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James Mackey (c. 1759–1839)

James Mackey (c.1759- ), a weaver, was baptised James McKey on 14 September 1759 at Dublin City, Dublin, Ireland, the son of John and Margaret McKey. He was found guilty (as James Mackey) on 10 September 1783 at the Old Bailey, London, of stealing two waistcoats from a warehouse. Sentenced to 7 years transportation to America, he was among the prisoners who mutinied on the convict transport Mercury in April 1784. Recaptured, he was sent to the Dunkirk hulk in June 1784. He was discharged to the Friendship in March 1787 and arrived in Sydney in January 1788 as part of the First Fleet.

Mackey was sent to Norfolk Island on the Sirius in March 1790. He received 50 lashes in November 1790 for advising people to ask for more free time. By 1 July 1791 he was subsisting two people on a Sydney Town lot with 144 rods cleared and was elected a member of the Norfolk Island Settlers Society in 1793. He was living with Elizabeth Steel by June 1794 (they had probably been living together since 1791; Elizabeth died in Sydney in 1795). 

As James Mackie he joined the New South Wales Corps at Norfolk Island on 12 July 1794. He returned to Sydney that year but was back on Norfolk Island in 1795. By 1799 he had again returned to New South Wales and in 1808 was stationed at Parramatta with the NSW Corps. He was described as a dark complexioned, long-faced man, 5 feet 8 inches tall, and had grey eyes and dark brown hair.

Mackey married Mary Page on 7 March 1810 at St Philip’s Church of England, Sydney. He returned to England in May 1810 (with his wife) when the NSW Corps was withdrawn from the colony. Discharged on 11 July 1811, at Horsham Barracks, Sussex, he enlisted in the 12th Royal Veterans Battalion, and returned to Ireland, where the 12th was stationed. After almost a years’ service in the 12th Veterans, he was discharged at Youghal, Cork, on the grounds of ‘being worn out’. He was then admitted as a pensioner to the Royal Hospital at Kilmainham which served as a home for retired soldiers. It appears that Mackey died on 25 December 1839.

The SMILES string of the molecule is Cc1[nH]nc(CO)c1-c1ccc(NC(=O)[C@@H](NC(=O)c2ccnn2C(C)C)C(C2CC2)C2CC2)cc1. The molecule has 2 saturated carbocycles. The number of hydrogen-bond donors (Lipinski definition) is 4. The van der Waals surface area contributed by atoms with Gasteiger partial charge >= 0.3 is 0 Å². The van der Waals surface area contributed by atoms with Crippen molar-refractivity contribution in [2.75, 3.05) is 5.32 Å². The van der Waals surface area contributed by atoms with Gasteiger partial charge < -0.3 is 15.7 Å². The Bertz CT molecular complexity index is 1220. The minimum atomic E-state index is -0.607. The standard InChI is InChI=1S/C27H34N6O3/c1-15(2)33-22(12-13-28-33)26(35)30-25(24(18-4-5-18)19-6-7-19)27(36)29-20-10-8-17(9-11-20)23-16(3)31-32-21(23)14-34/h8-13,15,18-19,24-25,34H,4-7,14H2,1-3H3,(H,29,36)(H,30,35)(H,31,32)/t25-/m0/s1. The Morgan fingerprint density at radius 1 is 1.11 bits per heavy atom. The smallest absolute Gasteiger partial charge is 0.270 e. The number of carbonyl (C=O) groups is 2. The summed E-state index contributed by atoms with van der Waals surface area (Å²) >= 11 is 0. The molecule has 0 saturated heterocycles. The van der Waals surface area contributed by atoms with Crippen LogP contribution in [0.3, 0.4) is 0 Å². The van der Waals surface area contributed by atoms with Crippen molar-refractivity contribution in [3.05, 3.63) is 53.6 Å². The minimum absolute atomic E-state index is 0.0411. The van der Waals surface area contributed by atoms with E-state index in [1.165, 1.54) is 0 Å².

information from

  • Mollie Gillen, The Founders of Australia: A Biographical Dictionary of the First Fleet (1989), pp 231-32
  • HMS Sirius 1786-1790 — accessed 10 August 2020
  • Matthew Cunneen, 'The Mercury Mutineers: Biographical Analyses of Early Australian Convicts', People Australia, 18 February 2021 — accessed 22 February 2021

Additional Resources

Citation details

'Mackey, James (c. 1759–1839)', People Australia, National Centre of Biography, Australian National University,, accessed 15 June 2024.

© Copyright People Australia, 2012

Life Summary [details]

Alternative Names
  • Mackie, James
  • Mackay, James
  • McKay, James
  • Macky, James
  • McKey, James

c. 1759
Dublin, Ireland


25 December, 1839 (aged ~ 80)

Cause of Death


Cultural Heritage

Includes subject's nationality; their parents' nationality; the countries in which they spent a significant part of their childhood, and their self-identity.

Religious Influence

Includes the religion in which subjects were raised, have chosen themselves, attendance at religious schools and/or religious funeral rites; Atheism and Agnosticism have been included.

Passenger Ship
Military Service
Key Events
Key Organisations
Key Places
Social Issues
Convict Record

Crime: theft
Sentence: 7 years
Court: Old Bailey, London
Trial Date: 10 September 1783


Occupation: weaver


Left the colony: Yes